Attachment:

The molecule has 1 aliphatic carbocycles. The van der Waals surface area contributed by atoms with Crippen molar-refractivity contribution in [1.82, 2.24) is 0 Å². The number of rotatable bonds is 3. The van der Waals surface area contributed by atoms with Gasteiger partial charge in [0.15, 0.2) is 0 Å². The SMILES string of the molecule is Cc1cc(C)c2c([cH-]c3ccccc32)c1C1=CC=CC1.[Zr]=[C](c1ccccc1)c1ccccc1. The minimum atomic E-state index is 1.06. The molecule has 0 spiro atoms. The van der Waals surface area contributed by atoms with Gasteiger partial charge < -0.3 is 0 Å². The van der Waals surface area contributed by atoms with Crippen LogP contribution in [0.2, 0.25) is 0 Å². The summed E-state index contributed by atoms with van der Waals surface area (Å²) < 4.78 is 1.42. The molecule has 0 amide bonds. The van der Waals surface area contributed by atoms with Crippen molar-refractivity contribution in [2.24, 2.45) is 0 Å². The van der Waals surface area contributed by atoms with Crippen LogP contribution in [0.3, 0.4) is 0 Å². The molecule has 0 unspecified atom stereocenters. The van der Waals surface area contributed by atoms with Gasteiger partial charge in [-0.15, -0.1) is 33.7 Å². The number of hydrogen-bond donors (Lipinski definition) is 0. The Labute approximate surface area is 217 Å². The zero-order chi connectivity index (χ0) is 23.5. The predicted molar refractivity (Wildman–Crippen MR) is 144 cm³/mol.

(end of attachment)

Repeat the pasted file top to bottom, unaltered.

The molecule has 1 aliphatic carbocycles. The van der Waals surface area contributed by atoms with Crippen molar-refractivity contribution in [1.82, 2.24) is 0 Å². The number of rotatable bonds is 3. The van der Waals surface area contributed by atoms with Gasteiger partial charge in [0.15, 0.2) is 0 Å². The SMILES string of the molecule is Cc1cc(C)c2c([cH-]c3ccccc32)c1C1=CC=CC1.[Zr]=[C](c1ccccc1)c1ccccc1. The minimum atomic E-state index is 1.06. The molecule has 0 spiro atoms. The van der Waals surface area contributed by atoms with Gasteiger partial charge < -0.3 is 0 Å². The van der Waals surface area contributed by atoms with Crippen LogP contribution in [0.2, 0.25) is 0 Å². The summed E-state index contributed by atoms with van der Waals surface area (Å²) < 4.78 is 1.42. The molecule has 0 amide bonds. The van der Waals surface area contributed by atoms with Crippen molar-refractivity contribution in [2.24, 2.45) is 0 Å². The van der Waals surface area contributed by atoms with Crippen LogP contribution in [0.3, 0.4) is 0 Å². The molecule has 0 unspecified atom stereocenters. The van der Waals surface area contributed by atoms with Gasteiger partial charge in [-0.15, -0.1) is 33.7 Å². The number of hydrogen-bond donors (Lipinski definition) is 0. The Labute approximate surface area is 217 Å². The zero-order chi connectivity index (χ0) is 23.5. The predicted molar refractivity (Wildman–Crippen MR) is 144 cm³/mol.